This Research Topic intends to illustrate and synthesize the diversity of ongoing research on the origin, conservation, and restoration of European natural, semi-natural grasslands in response to major environmental drivers of global change, evolution of agriculture, urbanization, and emerging rewilding strategy.
Natural and Semi-Natural Grassland Ecosystems (NSG) represent high-value biodiversity hotspots for biodiversity of the European continent, as well as an invaluable cultural heritage forged through millennia of human-nature interactions. While pristine natural European grasslands result mainly from constrained specific climatic and soil conditions, semi-natural grasslands largely result from the activities of humans and their livestock (e.g. grazing, mowing, burning) during millennia of low-intensity land use.
European NSG, their biodiversity, and the cultural heritage they represent are highly threatened since the beginning of the 20th century in a context of multifactorial global change including environmental dimensions (climate change, habitat fragmentation, pollution, biological invasions) and land-use changes with the accelerating of socio-economic evolution of agricultural practices (intensification or abandonment) and urbanization.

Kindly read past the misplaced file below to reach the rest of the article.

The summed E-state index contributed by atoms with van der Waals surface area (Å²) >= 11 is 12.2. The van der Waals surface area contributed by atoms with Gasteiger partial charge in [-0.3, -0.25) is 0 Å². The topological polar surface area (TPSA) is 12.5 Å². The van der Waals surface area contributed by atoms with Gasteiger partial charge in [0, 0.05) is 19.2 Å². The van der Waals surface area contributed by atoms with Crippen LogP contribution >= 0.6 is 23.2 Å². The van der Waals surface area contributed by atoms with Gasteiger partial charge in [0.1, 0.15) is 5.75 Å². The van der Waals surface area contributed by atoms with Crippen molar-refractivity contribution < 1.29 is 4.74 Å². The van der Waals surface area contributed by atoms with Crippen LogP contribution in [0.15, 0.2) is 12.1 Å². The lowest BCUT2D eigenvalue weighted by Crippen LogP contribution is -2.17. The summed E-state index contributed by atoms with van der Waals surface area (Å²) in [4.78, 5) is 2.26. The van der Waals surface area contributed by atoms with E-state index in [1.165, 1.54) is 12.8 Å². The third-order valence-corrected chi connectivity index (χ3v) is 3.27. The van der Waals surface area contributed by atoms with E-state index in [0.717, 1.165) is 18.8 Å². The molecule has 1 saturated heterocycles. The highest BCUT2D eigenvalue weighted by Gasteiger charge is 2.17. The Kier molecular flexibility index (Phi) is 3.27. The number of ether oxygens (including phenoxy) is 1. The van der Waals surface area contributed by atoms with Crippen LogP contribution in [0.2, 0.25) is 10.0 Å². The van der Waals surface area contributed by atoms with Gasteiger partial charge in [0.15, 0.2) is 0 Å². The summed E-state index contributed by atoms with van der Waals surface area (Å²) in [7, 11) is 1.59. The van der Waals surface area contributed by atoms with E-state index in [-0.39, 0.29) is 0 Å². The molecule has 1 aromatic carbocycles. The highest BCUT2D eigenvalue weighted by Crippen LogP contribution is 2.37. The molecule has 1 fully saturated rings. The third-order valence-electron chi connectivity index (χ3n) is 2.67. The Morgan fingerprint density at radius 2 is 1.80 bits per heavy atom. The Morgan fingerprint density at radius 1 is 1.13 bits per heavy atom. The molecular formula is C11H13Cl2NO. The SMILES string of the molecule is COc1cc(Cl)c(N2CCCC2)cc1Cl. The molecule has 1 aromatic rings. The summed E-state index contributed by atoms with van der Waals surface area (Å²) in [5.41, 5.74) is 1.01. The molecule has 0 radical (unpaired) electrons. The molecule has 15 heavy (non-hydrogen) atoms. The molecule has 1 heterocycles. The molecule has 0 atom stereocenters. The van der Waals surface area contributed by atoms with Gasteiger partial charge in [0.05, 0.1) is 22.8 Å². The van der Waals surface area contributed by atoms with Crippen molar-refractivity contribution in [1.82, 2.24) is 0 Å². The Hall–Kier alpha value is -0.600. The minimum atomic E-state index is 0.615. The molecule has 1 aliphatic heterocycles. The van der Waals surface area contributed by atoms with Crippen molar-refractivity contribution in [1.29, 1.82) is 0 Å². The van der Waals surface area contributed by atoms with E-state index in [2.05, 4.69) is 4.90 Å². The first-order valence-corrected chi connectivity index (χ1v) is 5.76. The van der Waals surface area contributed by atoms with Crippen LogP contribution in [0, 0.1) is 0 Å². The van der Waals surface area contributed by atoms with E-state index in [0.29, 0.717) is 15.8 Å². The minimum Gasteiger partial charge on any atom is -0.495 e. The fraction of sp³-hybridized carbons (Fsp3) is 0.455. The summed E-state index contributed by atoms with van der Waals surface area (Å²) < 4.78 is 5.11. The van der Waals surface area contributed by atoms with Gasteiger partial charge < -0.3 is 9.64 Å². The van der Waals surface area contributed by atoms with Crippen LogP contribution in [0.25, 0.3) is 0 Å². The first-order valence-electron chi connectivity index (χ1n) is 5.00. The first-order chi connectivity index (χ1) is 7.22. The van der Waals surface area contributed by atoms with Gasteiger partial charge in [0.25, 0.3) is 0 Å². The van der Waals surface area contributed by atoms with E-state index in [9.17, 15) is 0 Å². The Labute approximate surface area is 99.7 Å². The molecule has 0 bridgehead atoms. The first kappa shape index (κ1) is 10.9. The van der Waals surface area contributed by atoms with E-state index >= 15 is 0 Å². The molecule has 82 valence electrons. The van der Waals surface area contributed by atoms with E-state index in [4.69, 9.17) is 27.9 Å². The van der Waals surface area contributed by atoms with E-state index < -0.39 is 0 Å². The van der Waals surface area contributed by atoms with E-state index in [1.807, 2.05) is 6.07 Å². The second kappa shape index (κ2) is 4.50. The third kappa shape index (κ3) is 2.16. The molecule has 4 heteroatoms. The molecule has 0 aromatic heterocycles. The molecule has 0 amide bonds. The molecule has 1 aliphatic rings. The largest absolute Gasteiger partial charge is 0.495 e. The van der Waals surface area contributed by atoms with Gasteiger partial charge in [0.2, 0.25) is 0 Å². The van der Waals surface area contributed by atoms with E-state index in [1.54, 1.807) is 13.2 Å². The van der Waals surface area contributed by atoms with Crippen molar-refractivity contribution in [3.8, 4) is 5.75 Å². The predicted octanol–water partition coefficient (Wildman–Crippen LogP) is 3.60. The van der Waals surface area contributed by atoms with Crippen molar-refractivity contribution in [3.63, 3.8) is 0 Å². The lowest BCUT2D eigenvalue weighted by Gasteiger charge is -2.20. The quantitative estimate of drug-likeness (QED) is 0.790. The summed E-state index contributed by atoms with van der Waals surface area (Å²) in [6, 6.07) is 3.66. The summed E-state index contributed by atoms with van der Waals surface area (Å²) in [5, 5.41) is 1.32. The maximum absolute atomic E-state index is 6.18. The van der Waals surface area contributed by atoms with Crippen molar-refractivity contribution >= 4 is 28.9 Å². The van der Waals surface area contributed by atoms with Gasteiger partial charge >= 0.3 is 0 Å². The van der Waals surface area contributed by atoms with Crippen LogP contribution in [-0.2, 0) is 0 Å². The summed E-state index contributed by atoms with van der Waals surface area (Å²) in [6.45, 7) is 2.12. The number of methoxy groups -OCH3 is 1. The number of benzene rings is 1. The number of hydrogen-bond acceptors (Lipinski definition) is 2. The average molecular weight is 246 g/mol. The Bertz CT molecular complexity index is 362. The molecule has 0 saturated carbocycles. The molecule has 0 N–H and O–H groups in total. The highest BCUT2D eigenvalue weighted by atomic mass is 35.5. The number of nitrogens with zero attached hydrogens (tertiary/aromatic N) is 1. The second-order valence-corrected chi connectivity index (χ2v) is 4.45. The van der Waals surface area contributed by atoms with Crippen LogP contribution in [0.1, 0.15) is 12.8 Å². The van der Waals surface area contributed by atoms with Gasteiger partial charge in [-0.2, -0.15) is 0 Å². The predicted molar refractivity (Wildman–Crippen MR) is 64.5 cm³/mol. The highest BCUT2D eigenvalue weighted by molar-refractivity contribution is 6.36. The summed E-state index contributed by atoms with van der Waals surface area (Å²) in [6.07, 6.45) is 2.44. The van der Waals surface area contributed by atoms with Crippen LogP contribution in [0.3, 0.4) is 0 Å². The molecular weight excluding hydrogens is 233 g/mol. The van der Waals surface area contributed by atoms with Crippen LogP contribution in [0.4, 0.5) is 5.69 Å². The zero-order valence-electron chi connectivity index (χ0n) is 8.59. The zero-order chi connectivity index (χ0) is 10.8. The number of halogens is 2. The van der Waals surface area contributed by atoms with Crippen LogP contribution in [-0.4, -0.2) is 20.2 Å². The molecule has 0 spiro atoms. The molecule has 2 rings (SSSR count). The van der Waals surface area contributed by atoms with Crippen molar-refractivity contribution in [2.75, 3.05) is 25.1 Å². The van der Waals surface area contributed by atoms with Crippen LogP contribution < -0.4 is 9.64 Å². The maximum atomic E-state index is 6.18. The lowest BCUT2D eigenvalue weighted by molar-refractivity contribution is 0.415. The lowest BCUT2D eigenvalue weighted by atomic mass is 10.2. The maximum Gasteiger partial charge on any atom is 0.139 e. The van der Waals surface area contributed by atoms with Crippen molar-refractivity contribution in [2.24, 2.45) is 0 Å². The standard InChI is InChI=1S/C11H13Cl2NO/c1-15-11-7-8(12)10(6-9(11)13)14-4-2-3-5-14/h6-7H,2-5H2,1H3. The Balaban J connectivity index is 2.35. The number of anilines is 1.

The extent and time-scale of global change challenge our present understanding and practices of conservation and restoration of European NSG. Emerging novel urban ecosystems and new practices of restoration such as rewilding, with a focus on spontaneously forest-dominated European landscape, also put in question the future of NSG. In this context, the future of European NSG can only be fully understood in light of their origin.
The issue covers the full range of European grasslands from pristine to urban and green-roof grasslands, and all the scales of ecological organization, from population to bio-region. Contributions addressing case-studies from the Eurasian region are welcomed. Reviews and original research papers will be considered.